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Digital Archive International History Declassified

April 27, 1978


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    The CPSU CC Politburo discusses recent negotiations with US Secretary of State Vance regarding Soviet-American relations and Soviet criticism of the Carter administration’s foreign policy and position on strategic weapons.
    "CPSU CC Politburo Transcript, 27 April 1978 (excerpt)," April 27, 1978, History and Public Policy Program Digital Archive, Archive of the President of the Russian Federation (APRF), f. 3, op. 120, d. 39, ll. 187-189; trans. by M. Doctoroff.
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27 April 1978

Chaired by Comrade BREZHNEV, L.I.

Attended by Coms. Andropov, Iu. V., Grishin, V.V., Gromyko, A.A., Kirilenko, A.P., Kosygin, A.N., Kulakov, F.D., Mazurov, K.T., Pel’she, A. Ia., Suslov, M.A., Ustinov, D.F., Demichev, P.N., Solomentsev, M.S., Chernenko,K.Y., Kapitonov, I.V., Dolgikh, V.I., Zimianin, M.V., Riabov, Ia.P., Rusakov, K.V.

I. About the results of the negotiations with the Secretary of State of the USA, C. Vance

BREZHNEV. My conversation with Vance took place after his two-day negotiations with Comrades Gromyko, Ogarkov, and others had concluded.  He, evidently, had picked out in advance several issues which he had not brought up in the course of the general negotiations.  We can assume that he had an agreement with Carter on this.  It is characteristic, that Vance did not take any of the members of his delegation in to the meeting with me.  Only the ambassador came with him.  But I, from my side, also did not presume to broaden the circle of our participants.  Comrades Gromyko, Dobynin, and Aleksandrov participated in the conversation.

Thinking over the plan of the conversation, we set ourselves some tasks:

1. Set forth our understanding of the main results of the negotiations which Vance this time had conducted in Moscow, and from him receive confirmation of that understanding.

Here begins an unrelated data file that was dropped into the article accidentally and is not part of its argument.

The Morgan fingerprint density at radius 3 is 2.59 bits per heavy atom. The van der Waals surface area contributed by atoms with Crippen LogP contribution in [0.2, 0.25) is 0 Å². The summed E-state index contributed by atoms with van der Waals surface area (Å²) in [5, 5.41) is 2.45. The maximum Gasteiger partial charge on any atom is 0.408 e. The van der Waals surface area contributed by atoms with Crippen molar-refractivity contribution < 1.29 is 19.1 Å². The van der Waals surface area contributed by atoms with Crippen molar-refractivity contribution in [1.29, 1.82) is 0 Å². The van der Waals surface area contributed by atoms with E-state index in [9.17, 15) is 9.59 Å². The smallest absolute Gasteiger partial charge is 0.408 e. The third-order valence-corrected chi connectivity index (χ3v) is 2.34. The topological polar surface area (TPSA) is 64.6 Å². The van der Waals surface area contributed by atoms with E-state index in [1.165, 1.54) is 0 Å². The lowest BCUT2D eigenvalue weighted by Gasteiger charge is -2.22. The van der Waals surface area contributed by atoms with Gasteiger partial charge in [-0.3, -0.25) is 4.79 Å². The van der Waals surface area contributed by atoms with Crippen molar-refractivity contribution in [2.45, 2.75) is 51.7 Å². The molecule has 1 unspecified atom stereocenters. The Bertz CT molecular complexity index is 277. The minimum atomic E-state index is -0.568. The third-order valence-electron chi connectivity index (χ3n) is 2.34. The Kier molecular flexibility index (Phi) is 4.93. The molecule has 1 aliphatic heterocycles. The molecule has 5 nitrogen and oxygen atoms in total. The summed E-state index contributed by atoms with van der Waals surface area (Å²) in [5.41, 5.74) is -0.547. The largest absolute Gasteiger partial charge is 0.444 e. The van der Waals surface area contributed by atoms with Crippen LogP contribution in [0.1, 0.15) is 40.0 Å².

2. To openly express to him our evaluation of the contradictions of Carter’s inconsistent foreign policy line, his constant swings between assurance that he is for an improvement of relations with the USSR and calls for a cranking up [nakruchivanie] of the arms race; to remind Vance (and through him, Carter) that there are things which are more important than the foreign policy maneuvers of the moment, particularly: issues of war and peace.

3.  To once again express our attitude about a possible meeting with Carter, about which he, as you know, continues to hint through all possible channels.

4. To make known to the USA administration in advance our steps in response to Carter’s decision to defer the production of the neutron bomb.

5. To give a rebuff to several political maneuvers which, as we assumed and as was confirmed, Vance could take.  We are talking, primarily, about the attempt to put forth an accusation to the address of the USSR and Cuba in regard to events in Africa.

I will not dwell in detail on the course of the conversation.  A transcript of it was just distributed.  All the comrades, probably, have familiarized themselves with it.  I will say only that the mentioned program was entirely fulfilled.  Vance agreed with our evaluation of the negotiations on strategic weapons. He accepted with due attention the criticism of the foreign policy zigzags of the Carter government, and will, of course, pass them on to the President.

The attempt to deliver a reproach for Africa and African affairs which are linked with the development of relations between the USA and the USSR, received such a strong rebuff that Vance, excuse me, was not glad that he had raised that issue.  He found it necessary to take a defensive position, and to justify himself.

Overall, I think, the conversation was useful.  It will help Carter to see several things in a more realistic light.  The tone of the conversation was correct and friendly.  Vance behaved well, and even cordially.

SUSLOV.  Carter has a great desire to meet with Leonid Il’ich.

Members of the Politburo, Candidate members of the Politburo, and Secretaries of the CC say that they have read the transcript of the conversation.  The conversation was very good, substantive, sharp in its tone, as was appropriate.  It has an aggressive character.

KOSYGIN.  The conversation really forced Vance to think over many issues, and he will of course pass all the content on to Carter.

USTINOV.  Leonid Il’ich spoke very well about offensive strategic weapons.  They should know our position on that issue.

SUSLOV.  Leonid Il’ich did very well in conducting the conversation with Vance. KOSYGIN.  The main thing is that they now know perfectly our position on all the issues.

SUSLOV.  We have to take a decision to approve Leonid Il’ich’s conversation with Vance and the negotiations of Comrades Gromyko, Ogarkov, and others on issues related to the limitation of strategic weapons.

ALL.  Correct.